One former Airman of mine who makes me proud today was one of my Security Forces Instructors during my second tour at Vandenberg Air Force base. The team I led during that tour had all served in Operation Iraqi Freedom or Operation Enduring Freedom, many on multiple 365 day deployments. I had just returned to Security Forces from an assignment as an Airman Leadership Instructor and knew that because I had not deployed to Iraq or Afghanistan, I must assemble a team of Airmen and Sergeants who had tactical wartime experience to ready the next wave of our Defenders who would go to Iraq and Afghanistan. One of my Sergeants, Chris Mason-Warren had just reported into the squadron from his previous base with a passion for teaching and real-world Defender experience. He was humble and quiet and I knew I needed him on our already sterling team. So in 2009, I did what any talent scout would do…I went to my Operations Superintendent and told him where this team with Chris on it would take our squadron 2-5 years after I left.

The 30 SFS dream team did just that…they readied hundreds of Airmen for deployment and several earned accolades for bravery and heroism. Several defended a base in Afghanistan from attack and I know the training they received from Chris and the team saved countless lives.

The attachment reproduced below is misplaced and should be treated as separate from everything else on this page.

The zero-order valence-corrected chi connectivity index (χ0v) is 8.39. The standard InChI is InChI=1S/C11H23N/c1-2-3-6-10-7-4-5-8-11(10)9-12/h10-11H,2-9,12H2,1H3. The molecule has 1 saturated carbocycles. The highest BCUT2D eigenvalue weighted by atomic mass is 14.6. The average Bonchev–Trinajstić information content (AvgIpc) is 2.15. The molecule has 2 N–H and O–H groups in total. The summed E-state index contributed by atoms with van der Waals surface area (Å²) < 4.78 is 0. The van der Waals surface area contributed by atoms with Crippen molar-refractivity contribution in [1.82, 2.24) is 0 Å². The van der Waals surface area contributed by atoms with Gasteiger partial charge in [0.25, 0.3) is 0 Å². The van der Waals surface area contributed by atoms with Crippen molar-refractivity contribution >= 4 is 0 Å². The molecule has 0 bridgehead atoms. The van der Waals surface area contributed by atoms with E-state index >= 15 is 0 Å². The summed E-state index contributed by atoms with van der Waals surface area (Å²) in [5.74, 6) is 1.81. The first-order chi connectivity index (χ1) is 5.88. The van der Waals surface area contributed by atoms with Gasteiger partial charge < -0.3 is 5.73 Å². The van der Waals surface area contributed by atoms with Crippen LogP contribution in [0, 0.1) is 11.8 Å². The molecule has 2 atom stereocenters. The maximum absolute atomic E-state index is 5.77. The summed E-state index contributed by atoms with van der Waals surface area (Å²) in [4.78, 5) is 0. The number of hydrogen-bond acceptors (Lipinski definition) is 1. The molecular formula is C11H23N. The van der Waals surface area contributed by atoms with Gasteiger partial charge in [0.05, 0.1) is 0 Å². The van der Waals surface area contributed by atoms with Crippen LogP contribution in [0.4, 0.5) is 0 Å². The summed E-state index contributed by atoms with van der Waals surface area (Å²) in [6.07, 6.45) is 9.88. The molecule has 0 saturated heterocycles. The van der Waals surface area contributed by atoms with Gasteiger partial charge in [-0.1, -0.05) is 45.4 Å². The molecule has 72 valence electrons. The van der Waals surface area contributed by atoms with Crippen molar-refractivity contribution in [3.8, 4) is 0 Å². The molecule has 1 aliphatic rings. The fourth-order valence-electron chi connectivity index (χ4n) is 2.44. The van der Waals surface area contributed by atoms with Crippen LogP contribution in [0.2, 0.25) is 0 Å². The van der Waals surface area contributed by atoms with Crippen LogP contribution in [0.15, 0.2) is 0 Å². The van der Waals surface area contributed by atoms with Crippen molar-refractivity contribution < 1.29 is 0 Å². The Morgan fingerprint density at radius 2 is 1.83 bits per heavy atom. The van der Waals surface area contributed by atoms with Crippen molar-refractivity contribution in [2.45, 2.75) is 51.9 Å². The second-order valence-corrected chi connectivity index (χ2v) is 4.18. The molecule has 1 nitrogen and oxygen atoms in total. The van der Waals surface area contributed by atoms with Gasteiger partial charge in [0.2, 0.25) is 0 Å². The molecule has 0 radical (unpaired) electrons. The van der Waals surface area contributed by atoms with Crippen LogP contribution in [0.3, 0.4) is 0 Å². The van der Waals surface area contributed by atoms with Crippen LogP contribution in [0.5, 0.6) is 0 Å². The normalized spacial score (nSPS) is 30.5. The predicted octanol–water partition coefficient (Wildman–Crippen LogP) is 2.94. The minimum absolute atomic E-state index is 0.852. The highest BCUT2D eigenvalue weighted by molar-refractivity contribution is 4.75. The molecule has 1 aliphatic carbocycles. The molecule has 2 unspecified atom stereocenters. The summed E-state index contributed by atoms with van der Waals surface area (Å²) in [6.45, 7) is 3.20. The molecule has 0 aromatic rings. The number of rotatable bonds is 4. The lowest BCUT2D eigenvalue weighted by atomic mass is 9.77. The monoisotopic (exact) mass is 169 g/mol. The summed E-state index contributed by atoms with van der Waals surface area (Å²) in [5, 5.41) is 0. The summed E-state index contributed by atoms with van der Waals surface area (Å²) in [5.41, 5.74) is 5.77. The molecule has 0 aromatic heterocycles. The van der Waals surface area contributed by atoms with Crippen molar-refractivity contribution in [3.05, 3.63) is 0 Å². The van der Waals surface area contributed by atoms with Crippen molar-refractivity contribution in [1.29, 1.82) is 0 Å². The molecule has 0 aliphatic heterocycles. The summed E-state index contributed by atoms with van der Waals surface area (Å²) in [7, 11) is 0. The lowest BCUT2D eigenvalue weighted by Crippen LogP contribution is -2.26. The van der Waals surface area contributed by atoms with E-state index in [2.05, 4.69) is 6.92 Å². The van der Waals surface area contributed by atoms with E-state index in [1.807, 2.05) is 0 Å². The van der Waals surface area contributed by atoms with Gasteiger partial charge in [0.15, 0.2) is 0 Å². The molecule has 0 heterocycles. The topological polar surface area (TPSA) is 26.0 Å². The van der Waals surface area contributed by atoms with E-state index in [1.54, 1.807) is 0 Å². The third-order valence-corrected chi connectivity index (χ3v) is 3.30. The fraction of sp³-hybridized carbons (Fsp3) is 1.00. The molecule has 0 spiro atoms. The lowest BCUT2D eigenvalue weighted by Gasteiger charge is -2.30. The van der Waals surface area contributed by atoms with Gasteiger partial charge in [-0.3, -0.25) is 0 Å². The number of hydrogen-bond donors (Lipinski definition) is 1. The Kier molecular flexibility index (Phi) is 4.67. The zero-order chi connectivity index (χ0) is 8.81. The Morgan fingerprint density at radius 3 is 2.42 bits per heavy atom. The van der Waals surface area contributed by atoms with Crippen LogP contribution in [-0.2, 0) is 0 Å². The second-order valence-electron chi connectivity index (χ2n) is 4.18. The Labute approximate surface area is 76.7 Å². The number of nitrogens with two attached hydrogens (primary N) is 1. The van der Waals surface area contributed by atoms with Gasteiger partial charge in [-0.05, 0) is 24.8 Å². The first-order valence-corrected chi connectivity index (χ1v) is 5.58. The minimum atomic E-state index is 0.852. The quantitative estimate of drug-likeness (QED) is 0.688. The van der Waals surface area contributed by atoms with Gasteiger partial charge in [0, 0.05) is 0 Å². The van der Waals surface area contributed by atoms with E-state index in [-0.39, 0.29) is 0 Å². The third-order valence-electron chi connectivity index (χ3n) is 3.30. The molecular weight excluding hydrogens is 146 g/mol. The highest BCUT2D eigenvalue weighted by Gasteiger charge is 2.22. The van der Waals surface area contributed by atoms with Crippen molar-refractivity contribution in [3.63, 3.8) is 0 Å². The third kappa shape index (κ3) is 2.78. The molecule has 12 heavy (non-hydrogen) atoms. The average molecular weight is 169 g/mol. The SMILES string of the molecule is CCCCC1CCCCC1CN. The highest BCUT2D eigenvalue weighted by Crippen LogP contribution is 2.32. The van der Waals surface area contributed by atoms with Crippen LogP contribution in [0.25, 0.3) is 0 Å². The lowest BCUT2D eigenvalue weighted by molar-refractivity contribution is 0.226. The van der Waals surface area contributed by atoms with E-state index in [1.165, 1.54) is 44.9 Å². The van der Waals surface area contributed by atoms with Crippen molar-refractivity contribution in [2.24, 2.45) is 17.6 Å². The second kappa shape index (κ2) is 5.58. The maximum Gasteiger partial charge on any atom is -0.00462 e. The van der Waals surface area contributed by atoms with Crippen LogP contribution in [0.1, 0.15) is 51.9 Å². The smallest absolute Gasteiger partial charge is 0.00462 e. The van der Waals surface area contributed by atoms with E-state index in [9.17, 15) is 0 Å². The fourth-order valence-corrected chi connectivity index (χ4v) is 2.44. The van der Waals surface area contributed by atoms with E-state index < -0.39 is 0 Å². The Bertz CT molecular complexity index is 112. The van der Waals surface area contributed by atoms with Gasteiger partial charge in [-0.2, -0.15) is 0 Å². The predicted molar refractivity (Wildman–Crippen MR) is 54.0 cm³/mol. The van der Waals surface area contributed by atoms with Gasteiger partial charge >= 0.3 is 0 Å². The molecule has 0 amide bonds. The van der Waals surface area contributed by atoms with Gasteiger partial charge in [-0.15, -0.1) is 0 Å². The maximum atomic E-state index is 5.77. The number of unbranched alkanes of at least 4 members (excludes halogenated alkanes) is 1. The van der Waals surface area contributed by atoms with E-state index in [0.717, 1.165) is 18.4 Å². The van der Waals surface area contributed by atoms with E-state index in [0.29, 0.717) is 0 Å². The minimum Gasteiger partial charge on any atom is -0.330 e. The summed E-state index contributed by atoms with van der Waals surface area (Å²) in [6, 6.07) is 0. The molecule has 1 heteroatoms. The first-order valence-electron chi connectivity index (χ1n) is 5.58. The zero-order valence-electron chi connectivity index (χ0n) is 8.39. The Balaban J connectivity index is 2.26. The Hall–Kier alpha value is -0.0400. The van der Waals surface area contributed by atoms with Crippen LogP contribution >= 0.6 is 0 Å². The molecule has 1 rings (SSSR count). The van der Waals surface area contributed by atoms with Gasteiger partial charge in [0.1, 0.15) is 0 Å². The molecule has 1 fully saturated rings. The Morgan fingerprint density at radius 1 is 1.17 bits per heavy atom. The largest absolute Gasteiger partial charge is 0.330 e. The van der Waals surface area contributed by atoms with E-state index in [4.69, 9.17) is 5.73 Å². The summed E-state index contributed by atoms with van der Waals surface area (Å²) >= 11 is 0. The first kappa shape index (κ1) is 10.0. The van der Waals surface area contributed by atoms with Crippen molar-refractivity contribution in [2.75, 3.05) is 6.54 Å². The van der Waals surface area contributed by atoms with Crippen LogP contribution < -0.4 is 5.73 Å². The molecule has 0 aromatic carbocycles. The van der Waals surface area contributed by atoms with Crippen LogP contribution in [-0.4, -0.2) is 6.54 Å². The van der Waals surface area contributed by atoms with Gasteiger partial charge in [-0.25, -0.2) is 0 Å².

Fast forward to September 2018 and my former troop, now Mr. Mason-Warren is doing well in the civilian sector and has an opportunity to go even further in his civilian career. This is one of many examples I could write about here. I’m very lucky to be a part of their journey a big sister mentor who encourages them. Every follower you invest in will one day pay it forward and one day you may be the one they pay it forward to. My former and current troops can and will change the world for the better and that’s the most exciting thing to watch unfold.

When they acheive their goals and reach their full potential that is when your leadership as their leader is most felt!

Never stop pushing them to greatness!

Love & Leadership,

Erin